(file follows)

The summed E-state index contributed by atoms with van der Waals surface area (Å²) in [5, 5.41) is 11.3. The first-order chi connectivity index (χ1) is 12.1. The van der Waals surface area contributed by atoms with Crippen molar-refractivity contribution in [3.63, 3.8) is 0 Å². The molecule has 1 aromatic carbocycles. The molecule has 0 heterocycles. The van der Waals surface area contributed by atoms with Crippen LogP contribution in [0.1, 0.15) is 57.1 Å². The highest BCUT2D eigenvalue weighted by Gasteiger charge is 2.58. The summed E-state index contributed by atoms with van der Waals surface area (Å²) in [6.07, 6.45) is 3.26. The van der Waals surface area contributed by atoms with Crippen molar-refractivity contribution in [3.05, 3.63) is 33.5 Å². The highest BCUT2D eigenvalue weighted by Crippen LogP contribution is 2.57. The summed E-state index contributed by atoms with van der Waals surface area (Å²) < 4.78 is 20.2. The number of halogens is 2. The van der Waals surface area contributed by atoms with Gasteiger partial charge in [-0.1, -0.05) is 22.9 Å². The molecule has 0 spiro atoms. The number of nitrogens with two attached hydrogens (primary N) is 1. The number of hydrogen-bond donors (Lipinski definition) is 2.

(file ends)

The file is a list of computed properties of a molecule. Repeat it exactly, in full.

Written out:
The summed E-state index contributed by atoms with van der Waals surface area (Å²) in [5, 5.41) is 11.3. The first-order chi connectivity index (χ1) is 12.1. The van der Waals surface area contributed by atoms with Crippen molar-refractivity contribution in [3.63, 3.8) is 0 Å². The molecule has 1 aromatic carbocycles. The molecule has 0 heterocycles. The van der Waals surface area contributed by atoms with Crippen LogP contribution in [0.1, 0.15) is 57.1 Å². The highest BCUT2D eigenvalue weighted by Gasteiger charge is 2.58. The summed E-state index contributed by atoms with van der Waals surface area (Å²) in [6.07, 6.45) is 3.26. The van der Waals surface area contributed by atoms with Crippen molar-refractivity contribution in [3.05, 3.63) is 33.5 Å². The highest BCUT2D eigenvalue weighted by Crippen LogP contribution is 2.57. The summed E-state index contributed by atoms with van der Waals surface area (Å²) < 4.78 is 20.2. The number of halogens is 2. The van der Waals surface area contributed by atoms with Gasteiger partial charge in [-0.1, -0.05) is 22.9 Å². The molecule has 0 spiro atoms. The number of nitrogens with two attached hydrogens (primary N) is 1. The number of hydrogen-bond donors (Lipinski definition) is 2.